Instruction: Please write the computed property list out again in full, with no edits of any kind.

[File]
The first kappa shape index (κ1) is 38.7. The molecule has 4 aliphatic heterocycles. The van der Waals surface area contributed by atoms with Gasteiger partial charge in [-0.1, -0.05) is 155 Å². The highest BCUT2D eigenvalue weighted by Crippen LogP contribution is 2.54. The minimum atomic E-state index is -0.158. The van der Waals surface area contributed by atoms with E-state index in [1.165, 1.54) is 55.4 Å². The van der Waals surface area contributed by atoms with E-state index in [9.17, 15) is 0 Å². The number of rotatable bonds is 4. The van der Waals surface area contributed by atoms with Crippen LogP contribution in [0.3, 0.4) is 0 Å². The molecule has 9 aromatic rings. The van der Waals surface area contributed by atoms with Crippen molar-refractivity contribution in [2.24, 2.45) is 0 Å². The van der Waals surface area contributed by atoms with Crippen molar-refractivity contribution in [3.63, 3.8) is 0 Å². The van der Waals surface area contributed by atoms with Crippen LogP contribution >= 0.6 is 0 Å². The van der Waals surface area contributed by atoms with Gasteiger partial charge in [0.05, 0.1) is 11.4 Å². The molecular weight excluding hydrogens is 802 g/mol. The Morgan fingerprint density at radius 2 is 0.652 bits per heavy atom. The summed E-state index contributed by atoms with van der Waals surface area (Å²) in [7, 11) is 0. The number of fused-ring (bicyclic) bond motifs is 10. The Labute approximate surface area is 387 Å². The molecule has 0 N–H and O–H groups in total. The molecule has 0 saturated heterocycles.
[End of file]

The first kappa shape index (κ1) is 38.7. The molecule has 4 aliphatic heterocycles. The van der Waals surface area contributed by atoms with Gasteiger partial charge in [-0.1, -0.05) is 155 Å². The highest BCUT2D eigenvalue weighted by Crippen LogP contribution is 2.54. The minimum atomic E-state index is -0.158. The van der Waals surface area contributed by atoms with E-state index in [1.165, 1.54) is 55.4 Å². The van der Waals surface area contributed by atoms with E-state index in [9.17, 15) is 0 Å². The number of rotatable bonds is 4. The van der Waals surface area contributed by atoms with Crippen LogP contribution in [0.3, 0.4) is 0 Å². The molecule has 9 aromatic rings. The van der Waals surface area contributed by atoms with Crippen molar-refractivity contribution in [2.24, 2.45) is 0 Å². The van der Waals surface area contributed by atoms with Crippen molar-refractivity contribution in [3.63, 3.8) is 0 Å². The van der Waals surface area contributed by atoms with Crippen LogP contribution >= 0.6 is 0 Å². The van der Waals surface area contributed by atoms with Gasteiger partial charge in [0.05, 0.1) is 11.4 Å². The molecular weight excluding hydrogens is 802 g/mol. The Morgan fingerprint density at radius 2 is 0.652 bits per heavy atom. The summed E-state index contributed by atoms with van der Waals surface area (Å²) in [7, 11) is 0. The number of fused-ring (bicyclic) bond motifs is 10. The Labute approximate surface area is 387 Å². The molecule has 0 N–H and O–H groups in total. The molecule has 0 saturated heterocycles.